Vail Valley native Jon Kedrowski climbed and skied 20 volcanoes in 30 days
EAGLE COUNTY — For Jon Kedrowski, life is apparently more fun when it’s death defying.
You remember Kedrowski. He was summitting Mount Everest when a massive storm blew in and killed several people — one of the mountain’s deadliest days. It would have been worse but for the heroism of Kedrowski and others.
Fast forward to last month and Kedrowski is at the 12,276-foot summit of Mount Adams in Washington state. It’s all part of his plan to climb and ski down the 20 highest volcanoes on the West Coast in 30 days — which explains why he was packing skis.
The weather atop Mount Adams is sketchy, thunderheads and now lightning. His ice ax is hot. As lightening cracks on the ground around him, he pulls the skins from his skis, which are also hot from the static electricity, clicks in and rockets down the mountain.
A TALE TO TELL
Kedrowski lived to tell another tale, and what a great tale it is.
Twenty volcanoes in 30 days is his latest project, coming on the heels of his Everest expedition and his book, “Sleeping the Summits.” For that one he climbed and camped on Colorado’s 14,000 foot mountains in 2011.
Some of the volcanoes you’ve heard of, such as Mount St. Helens and Mount Hood. He skied off Mount Rainier a couple weeks after six people were killed.
“Even though many of these peaks are below 10,000 feet, their trailheads are incredibly low,” he said. “Sometimes I would start and 2,000 or 3,000 feet and still get up to 6,000 feet vertical skiing and 8,000 feet of elevation gain from hiking through the forests.”
For the 20-volcano project, he started May 1 with Mount Shasta and finished May 31 with Mt. Baker. Peaks ranged from 8,000 to 14,000 feet above sea level. It’s different because he was close to sea level when he started climbing.
“The difference is that I was skiing down them instead of sleeping up there,” Kedrowski said. “It mixes skiing with sleeping on the summits.”
Of course, he did camp at several summits.
He started up 22, summitted 20, slept atop seven and skied 102,000 vertical feet.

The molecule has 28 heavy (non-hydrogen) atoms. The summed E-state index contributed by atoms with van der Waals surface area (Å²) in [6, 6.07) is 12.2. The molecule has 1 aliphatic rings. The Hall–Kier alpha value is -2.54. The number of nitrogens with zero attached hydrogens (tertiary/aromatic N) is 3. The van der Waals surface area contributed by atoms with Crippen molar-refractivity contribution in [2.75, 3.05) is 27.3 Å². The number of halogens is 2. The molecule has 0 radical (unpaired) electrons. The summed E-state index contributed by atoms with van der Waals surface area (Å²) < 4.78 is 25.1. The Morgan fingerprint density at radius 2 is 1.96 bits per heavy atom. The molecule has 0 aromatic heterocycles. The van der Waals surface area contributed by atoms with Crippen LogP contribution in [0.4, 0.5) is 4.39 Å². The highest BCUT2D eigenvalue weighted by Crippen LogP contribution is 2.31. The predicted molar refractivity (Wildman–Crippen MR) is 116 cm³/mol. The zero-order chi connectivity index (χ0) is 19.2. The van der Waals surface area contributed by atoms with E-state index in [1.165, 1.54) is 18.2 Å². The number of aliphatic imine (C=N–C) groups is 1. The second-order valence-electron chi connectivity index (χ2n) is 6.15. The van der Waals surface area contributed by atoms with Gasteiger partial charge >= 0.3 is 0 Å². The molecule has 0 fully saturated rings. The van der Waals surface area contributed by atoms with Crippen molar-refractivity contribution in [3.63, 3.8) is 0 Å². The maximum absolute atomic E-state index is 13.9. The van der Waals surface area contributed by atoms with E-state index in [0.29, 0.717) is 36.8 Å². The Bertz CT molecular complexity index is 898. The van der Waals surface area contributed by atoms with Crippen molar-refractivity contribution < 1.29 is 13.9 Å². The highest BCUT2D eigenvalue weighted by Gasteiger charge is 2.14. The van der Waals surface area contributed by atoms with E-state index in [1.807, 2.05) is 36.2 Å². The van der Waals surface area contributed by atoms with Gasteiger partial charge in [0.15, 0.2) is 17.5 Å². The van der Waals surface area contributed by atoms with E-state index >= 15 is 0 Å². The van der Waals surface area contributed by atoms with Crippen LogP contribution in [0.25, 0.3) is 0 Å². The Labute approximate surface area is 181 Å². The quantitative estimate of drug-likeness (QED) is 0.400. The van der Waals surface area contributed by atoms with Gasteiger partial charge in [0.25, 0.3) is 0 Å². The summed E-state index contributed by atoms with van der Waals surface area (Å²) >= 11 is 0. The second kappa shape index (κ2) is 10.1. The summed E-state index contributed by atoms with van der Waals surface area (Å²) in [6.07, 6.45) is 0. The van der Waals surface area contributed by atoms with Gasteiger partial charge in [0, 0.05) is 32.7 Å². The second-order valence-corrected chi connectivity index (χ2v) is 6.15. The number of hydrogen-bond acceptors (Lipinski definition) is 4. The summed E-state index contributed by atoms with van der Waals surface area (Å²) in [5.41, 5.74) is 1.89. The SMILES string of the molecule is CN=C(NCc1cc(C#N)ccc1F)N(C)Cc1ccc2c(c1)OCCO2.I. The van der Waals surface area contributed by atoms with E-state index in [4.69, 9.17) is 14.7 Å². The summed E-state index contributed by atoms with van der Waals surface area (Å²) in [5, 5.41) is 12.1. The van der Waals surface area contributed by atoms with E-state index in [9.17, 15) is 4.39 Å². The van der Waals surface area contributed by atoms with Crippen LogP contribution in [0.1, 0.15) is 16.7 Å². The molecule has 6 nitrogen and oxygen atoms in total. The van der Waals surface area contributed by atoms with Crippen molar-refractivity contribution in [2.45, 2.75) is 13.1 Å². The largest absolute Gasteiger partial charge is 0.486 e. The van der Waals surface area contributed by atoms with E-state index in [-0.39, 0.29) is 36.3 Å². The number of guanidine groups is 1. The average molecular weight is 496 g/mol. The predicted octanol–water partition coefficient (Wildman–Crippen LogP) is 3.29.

Climb Your Own Everest
Kedrowski was born and raised in the Vail Valley and graduated from Eagle Valley High School, where his idea of preseason basketball training was running up 14ers. He’s back in town with friend and former teammate Bob Pietrack for next week’s NOD (No Off Days) Basketball Camp.
He, Pietrack and Jim Bair were teammates on a couple Eagle Valley teams that made a serious run at a state title. The money they raise through the camp funds a scholarship for a local student athlete.
Kedrowski said basketball and mountaineering teach many of the same lessons: preparation, focus, teamwork and taking on more than you think you can accomplish.
He works with local and regional youth organizations through his “Climb Your Everest” organization, helping keep kids pointed in the right direction.
For example, part of preparation is being ready when opportunities present themselves.
“The West Coast has notoriously bad weather for climbing,” Kedrowski said.
There can be five or six days of clear weather when he’d climb like a mountain maniac and then be stuck at the bottom passing the time picking out animal shapes in the mountains that shrouded the peaks he wanted to climb.
During one three-day stretch of beautiful weather, he climbed five peaks, slept on two and covered 48 miles and 21,500 feet.
While he was waiting to climb, he wrote parts of the book about this adventure. It’s scheduled for publication next spring.
Kedrowski played NCAA Division 1 college basketball for Valparaiso University in Indiana. He earned his Ph.D. in geography and is a former college professor.
Staff Writer Randy Wyrick can be reached at 970-748-2935 or firstname.lastname@example.org.